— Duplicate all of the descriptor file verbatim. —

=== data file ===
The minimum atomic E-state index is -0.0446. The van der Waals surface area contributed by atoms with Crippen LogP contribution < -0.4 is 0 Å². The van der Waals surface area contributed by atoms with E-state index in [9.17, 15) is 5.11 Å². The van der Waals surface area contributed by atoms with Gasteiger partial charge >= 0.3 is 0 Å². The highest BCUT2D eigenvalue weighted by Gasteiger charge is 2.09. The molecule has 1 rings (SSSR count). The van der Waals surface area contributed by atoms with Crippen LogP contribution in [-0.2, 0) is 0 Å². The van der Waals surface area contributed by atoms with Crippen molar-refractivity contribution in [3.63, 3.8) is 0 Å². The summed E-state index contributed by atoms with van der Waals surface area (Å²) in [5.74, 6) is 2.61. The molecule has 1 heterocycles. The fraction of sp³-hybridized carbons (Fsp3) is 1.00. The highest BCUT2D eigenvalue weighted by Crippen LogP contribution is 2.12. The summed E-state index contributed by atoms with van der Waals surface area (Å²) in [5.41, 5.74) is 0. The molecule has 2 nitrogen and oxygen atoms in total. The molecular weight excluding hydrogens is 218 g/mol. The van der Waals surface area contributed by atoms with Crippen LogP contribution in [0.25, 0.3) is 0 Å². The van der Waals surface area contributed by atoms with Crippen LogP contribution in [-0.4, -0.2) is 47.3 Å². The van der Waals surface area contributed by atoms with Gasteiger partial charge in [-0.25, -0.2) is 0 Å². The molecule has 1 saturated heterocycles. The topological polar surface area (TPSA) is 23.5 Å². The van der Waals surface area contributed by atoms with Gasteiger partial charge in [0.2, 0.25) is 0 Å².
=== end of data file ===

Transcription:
The minimum atomic E-state index is -0.0446. The van der Waals surface area contributed by atoms with Crippen LogP contribution < -0.4 is 0 Å². The van der Waals surface area contributed by atoms with E-state index in [9.17, 15) is 5.11 Å². The van der Waals surface area contributed by atoms with Gasteiger partial charge >= 0.3 is 0 Å². The highest BCUT2D eigenvalue weighted by Gasteiger charge is 2.09. The molecule has 1 rings (SSSR count). The van der Waals surface area contributed by atoms with Crippen LogP contribution in [-0.2, 0) is 0 Å². The van der Waals surface area contributed by atoms with Crippen molar-refractivity contribution in [3.63, 3.8) is 0 Å². The summed E-state index contributed by atoms with van der Waals surface area (Å²) in [5.74, 6) is 2.61. The molecule has 1 heterocycles. The fraction of sp³-hybridized carbons (Fsp3) is 1.00. The highest BCUT2D eigenvalue weighted by Crippen LogP contribution is 2.12. The summed E-state index contributed by atoms with van der Waals surface area (Å²) in [5.41, 5.74) is 0. The molecule has 2 nitrogen and oxygen atoms in total. The molecular weight excluding hydrogens is 218 g/mol. The van der Waals surface area contributed by atoms with Crippen LogP contribution in [0.25, 0.3) is 0 Å². The van der Waals surface area contributed by atoms with Crippen LogP contribution in [-0.4, -0.2) is 47.3 Å². The van der Waals surface area contributed by atoms with Gasteiger partial charge in [-0.25, -0.2) is 0 Å². The molecule has 1 saturated heterocycles. The topological polar surface area (TPSA) is 23.5 Å². The van der Waals surface area contributed by atoms with Gasteiger partial charge in [0.2, 0.25) is 0 Å².